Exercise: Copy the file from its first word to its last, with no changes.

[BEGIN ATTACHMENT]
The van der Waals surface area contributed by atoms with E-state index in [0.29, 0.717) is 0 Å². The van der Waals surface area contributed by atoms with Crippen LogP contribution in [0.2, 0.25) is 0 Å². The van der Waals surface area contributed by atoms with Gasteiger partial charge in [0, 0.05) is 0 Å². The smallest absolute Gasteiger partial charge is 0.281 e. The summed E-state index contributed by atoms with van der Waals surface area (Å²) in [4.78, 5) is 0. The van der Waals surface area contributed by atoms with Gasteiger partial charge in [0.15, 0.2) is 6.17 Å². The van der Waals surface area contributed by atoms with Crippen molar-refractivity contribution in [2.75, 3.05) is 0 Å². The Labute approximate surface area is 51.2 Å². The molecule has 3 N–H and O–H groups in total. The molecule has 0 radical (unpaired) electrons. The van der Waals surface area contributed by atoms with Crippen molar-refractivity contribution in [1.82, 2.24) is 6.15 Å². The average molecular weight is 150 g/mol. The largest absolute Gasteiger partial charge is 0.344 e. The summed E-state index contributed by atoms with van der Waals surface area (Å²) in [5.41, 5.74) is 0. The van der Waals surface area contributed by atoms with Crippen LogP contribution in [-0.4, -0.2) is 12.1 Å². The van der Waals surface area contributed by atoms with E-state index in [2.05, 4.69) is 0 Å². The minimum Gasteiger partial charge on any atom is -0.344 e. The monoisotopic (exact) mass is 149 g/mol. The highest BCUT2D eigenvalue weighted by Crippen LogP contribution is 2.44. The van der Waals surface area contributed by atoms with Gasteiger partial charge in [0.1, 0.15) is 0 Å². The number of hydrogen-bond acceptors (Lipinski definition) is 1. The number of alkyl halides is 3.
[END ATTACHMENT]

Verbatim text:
The van der Waals surface area contributed by atoms with E-state index in [0.29, 0.717) is 0 Å². The van der Waals surface area contributed by atoms with Crippen LogP contribution in [0.2, 0.25) is 0 Å². The van der Waals surface area contributed by atoms with Gasteiger partial charge in [0, 0.05) is 0 Å². The smallest absolute Gasteiger partial charge is 0.281 e. The summed E-state index contributed by atoms with van der Waals surface area (Å²) in [4.78, 5) is 0. The van der Waals surface area contributed by atoms with Gasteiger partial charge in [0.15, 0.2) is 6.17 Å². The van der Waals surface area contributed by atoms with Crippen molar-refractivity contribution in [2.75, 3.05) is 0 Å². The Labute approximate surface area is 51.2 Å². The molecule has 3 N–H and O–H groups in total. The molecule has 0 radical (unpaired) electrons. The van der Waals surface area contributed by atoms with Crippen molar-refractivity contribution in [1.82, 2.24) is 6.15 Å². The average molecular weight is 150 g/mol. The largest absolute Gasteiger partial charge is 0.344 e. The summed E-state index contributed by atoms with van der Waals surface area (Å²) in [5.41, 5.74) is 0. The van der Waals surface area contributed by atoms with Crippen LogP contribution in [-0.4, -0.2) is 12.1 Å². The van der Waals surface area contributed by atoms with E-state index in [2.05, 4.69) is 0 Å². The minimum Gasteiger partial charge on any atom is -0.344 e. The monoisotopic (exact) mass is 149 g/mol. The highest BCUT2D eigenvalue weighted by Crippen LogP contribution is 2.44. The van der Waals surface area contributed by atoms with Gasteiger partial charge in [0.1, 0.15) is 0 Å². The number of hydrogen-bond acceptors (Lipinski definition) is 1. The number of alkyl halides is 3.